In 2014 in Missouri, a local couple permanently adopted the baby of a Guatemalan mother who was picked up in an immigration raid, after a seven-year legal battle. In a similar case in Nebraska, another Guatemalan mother prevailed, after five years and over $1 million in donated legal work.

The Office of Refugee Resettlement and Bethany Christian Services, the agency that placed Alexa in foster care, would not comment on her case. But Bethany said foster parents are informed they’re not allowed to adopt migrant children.

Since the 1980′s, however, Bethany acknowledged that Bethany said that nine of the 500 migrant children assigned to its foster program have been adopted by American families. The children, ages three to 18, were adopted after it was determined it wouldn’t be safe or possible for them to go back to their families; at least one asked to be adopted by his foster parents, and another was a trafficking victim, Bethany said.

“We never want families to be separated,” said Bethany CEO Chris Palusky. “That’s what we’re about, is bringing families together.”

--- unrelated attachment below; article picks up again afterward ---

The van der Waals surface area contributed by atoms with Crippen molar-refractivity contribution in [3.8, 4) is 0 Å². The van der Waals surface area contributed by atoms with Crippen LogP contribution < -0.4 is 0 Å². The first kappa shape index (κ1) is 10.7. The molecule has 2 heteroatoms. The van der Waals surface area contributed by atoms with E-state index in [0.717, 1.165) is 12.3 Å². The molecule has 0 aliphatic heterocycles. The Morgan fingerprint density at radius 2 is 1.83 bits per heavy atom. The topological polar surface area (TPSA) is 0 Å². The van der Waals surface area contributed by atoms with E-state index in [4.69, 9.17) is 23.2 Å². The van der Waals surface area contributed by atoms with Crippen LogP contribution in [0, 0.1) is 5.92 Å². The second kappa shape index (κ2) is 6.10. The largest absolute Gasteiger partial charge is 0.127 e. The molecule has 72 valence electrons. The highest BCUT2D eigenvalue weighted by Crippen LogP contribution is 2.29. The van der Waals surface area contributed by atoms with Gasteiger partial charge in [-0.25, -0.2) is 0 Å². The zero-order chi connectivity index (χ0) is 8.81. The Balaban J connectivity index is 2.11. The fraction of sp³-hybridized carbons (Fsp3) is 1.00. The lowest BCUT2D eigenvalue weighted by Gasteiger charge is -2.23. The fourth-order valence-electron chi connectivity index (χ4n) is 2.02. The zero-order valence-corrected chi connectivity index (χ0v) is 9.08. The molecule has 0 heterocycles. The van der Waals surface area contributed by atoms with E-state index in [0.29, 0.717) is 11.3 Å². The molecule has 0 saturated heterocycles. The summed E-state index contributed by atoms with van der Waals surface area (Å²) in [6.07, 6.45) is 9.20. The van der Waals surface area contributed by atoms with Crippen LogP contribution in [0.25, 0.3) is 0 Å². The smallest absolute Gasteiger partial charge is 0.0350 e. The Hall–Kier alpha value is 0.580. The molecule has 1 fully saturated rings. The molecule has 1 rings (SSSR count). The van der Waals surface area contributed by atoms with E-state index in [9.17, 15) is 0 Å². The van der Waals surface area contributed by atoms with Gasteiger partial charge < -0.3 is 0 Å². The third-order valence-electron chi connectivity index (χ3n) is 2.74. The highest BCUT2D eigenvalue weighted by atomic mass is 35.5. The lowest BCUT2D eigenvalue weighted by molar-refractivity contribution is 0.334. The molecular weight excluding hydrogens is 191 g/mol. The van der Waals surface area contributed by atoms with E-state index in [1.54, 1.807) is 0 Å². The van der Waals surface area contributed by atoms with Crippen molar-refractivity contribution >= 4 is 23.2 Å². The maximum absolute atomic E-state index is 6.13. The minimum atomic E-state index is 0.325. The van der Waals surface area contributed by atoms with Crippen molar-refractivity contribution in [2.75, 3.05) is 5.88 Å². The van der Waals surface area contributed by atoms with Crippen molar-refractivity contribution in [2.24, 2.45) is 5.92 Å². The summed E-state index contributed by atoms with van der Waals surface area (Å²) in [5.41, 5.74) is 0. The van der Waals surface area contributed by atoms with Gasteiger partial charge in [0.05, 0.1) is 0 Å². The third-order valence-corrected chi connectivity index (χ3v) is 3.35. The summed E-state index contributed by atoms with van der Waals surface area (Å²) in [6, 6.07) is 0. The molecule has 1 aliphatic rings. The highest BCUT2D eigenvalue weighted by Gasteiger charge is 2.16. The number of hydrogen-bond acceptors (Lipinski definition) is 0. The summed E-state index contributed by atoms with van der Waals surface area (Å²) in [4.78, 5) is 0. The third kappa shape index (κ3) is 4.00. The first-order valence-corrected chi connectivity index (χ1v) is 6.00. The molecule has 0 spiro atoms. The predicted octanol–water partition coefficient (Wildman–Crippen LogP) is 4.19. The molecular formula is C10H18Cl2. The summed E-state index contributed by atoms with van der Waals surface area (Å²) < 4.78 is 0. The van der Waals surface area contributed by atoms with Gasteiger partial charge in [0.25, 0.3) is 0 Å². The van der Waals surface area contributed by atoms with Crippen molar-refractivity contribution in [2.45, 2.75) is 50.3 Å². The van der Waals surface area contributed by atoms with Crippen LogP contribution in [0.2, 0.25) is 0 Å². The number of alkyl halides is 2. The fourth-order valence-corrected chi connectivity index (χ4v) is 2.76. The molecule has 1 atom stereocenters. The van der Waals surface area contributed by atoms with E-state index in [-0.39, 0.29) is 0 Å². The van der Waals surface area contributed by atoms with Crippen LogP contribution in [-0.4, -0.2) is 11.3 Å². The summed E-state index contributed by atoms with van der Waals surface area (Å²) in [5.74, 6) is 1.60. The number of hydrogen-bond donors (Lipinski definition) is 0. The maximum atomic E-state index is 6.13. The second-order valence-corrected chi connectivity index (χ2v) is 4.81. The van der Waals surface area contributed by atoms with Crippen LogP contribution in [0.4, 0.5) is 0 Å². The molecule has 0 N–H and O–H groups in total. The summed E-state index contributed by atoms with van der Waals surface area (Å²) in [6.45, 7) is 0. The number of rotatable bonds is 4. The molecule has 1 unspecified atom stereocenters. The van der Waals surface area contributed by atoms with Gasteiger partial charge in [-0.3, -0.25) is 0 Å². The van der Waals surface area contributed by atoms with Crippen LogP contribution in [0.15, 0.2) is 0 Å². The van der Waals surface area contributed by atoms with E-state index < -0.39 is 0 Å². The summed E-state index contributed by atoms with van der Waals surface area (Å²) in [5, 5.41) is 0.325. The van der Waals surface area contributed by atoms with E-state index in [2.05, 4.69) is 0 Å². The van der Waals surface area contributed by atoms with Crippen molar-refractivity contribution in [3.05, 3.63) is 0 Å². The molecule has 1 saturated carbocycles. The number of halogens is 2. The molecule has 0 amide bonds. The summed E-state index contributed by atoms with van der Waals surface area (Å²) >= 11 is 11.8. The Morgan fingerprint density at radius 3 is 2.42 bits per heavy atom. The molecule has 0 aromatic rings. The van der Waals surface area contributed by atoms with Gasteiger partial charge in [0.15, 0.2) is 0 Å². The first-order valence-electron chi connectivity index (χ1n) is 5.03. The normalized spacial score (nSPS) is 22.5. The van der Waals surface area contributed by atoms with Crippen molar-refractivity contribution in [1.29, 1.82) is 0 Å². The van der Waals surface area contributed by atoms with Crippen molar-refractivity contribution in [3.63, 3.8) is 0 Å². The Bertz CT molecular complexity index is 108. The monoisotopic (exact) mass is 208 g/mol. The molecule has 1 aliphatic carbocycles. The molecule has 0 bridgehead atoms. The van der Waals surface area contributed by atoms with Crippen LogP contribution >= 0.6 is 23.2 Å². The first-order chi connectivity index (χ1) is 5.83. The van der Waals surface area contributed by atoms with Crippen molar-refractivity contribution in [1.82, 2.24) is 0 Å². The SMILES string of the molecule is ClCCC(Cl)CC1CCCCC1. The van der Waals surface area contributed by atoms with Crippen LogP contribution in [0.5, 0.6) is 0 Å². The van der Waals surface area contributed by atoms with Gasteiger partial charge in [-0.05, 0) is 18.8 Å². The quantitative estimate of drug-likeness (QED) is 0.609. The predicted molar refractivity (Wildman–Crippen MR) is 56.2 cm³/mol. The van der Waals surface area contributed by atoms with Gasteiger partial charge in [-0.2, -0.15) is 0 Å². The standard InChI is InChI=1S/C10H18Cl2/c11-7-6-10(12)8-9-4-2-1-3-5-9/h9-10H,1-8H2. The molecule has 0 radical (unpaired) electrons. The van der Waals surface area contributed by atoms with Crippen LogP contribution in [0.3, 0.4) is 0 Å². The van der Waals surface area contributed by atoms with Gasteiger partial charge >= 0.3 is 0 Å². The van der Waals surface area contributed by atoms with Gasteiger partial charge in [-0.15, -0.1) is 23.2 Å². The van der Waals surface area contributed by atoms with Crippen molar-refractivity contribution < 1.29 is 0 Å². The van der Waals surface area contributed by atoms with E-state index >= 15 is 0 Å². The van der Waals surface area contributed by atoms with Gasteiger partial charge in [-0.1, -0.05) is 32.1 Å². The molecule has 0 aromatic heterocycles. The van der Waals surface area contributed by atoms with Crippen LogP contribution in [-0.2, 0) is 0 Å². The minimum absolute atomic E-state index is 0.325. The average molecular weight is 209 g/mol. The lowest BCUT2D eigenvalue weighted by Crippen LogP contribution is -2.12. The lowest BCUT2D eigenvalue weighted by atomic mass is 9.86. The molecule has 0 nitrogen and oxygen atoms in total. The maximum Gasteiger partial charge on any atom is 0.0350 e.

John Sandweg, who headed U.S. Immigration and Customs Enforcement under the Obama administration, said he worries that many more migrant children recently taken from their families may never see them again.

“We have the kids in the U.S. and the parents down in Central America, and now they’ll bring all these child welfare agencies into play,” Sandweg said. “It’s just a recipe for disaster.”

In Alexa’s case, pressure from the Salvadoran government, child advocates and a series of viral videos Ramos posted on Facebook expressing her love for Alexa ultimately helped mother and daughter reunite.

A month after the Barrs were granted guardianship of Alexa, the Justice Department weighed in sharply in the Michigan court.

“The Barrs obtained their temporary guardianship order in violation of federal law,” U.S. prosecutors argued in early 2017.

The Barrs soon dropped their petition to keep Alexa, writing the judge that the federal government “seems to have us painted into a corner with no way out.”

Now back with her mother in El Salvador for more than a year, Alexa has relearned the Spanish she forgot, and has bonded again with her mother and brothers. When she wants attention, she whispers in her mother’s ear and she often winds her small arms around her mother’s waist and neck.

And every now and then, Ramos allows Alexa to talk to the Barrs, who also love the little girl.

Fearing for the parents separated from their children under the zero-tolerance policy, Ramos recently has taken to Facebook once again — to urge them to fight to get their kids back.

“Never give up the struggle because we will go to the ends of the earth for our children,” she said during an interview. “They are our children, not theirs.”


Burke reported from Grand Rapids, Michigan. Mendoza reported from San Miguel, El Salvador.